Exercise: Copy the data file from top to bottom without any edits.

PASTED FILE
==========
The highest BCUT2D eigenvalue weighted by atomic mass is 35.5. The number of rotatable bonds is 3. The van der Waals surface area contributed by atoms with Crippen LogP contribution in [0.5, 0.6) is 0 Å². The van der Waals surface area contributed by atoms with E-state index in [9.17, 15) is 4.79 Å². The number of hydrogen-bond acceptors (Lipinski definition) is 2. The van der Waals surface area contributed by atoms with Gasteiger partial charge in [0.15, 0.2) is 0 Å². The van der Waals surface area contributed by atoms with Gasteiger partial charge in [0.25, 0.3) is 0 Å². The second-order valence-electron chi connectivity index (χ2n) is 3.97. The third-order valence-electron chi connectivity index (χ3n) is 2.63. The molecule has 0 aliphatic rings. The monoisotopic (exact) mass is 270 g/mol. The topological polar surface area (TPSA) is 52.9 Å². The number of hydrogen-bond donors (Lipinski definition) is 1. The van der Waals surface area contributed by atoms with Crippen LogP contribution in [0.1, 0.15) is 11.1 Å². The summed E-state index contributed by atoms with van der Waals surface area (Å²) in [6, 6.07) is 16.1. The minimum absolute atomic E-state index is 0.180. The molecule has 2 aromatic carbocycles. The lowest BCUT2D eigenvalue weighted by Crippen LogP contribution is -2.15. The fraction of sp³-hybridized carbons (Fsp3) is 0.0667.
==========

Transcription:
The highest BCUT2D eigenvalue weighted by atomic mass is 35.5. The number of rotatable bonds is 3. The van der Waals surface area contributed by atoms with Crippen LogP contribution in [0.5, 0.6) is 0 Å². The van der Waals surface area contributed by atoms with E-state index in [9.17, 15) is 4.79 Å². The number of hydrogen-bond acceptors (Lipinski definition) is 2. The van der Waals surface area contributed by atoms with Gasteiger partial charge in [0.15, 0.2) is 0 Å². The van der Waals surface area contributed by atoms with Gasteiger partial charge in [0.25, 0.3) is 0 Å². The second-order valence-electron chi connectivity index (χ2n) is 3.97. The third-order valence-electron chi connectivity index (χ3n) is 2.63. The molecule has 0 aliphatic rings. The monoisotopic (exact) mass is 270 g/mol. The topological polar surface area (TPSA) is 52.9 Å². The number of hydrogen-bond donors (Lipinski definition) is 1. The van der Waals surface area contributed by atoms with Crippen LogP contribution in [0.1, 0.15) is 11.1 Å². The summed E-state index contributed by atoms with van der Waals surface area (Å²) in [6, 6.07) is 16.1. The minimum absolute atomic E-state index is 0.180. The molecule has 2 aromatic carbocycles. The lowest BCUT2D eigenvalue weighted by Crippen LogP contribution is -2.15. The fraction of sp³-hybridized carbons (Fsp3) is 0.0667.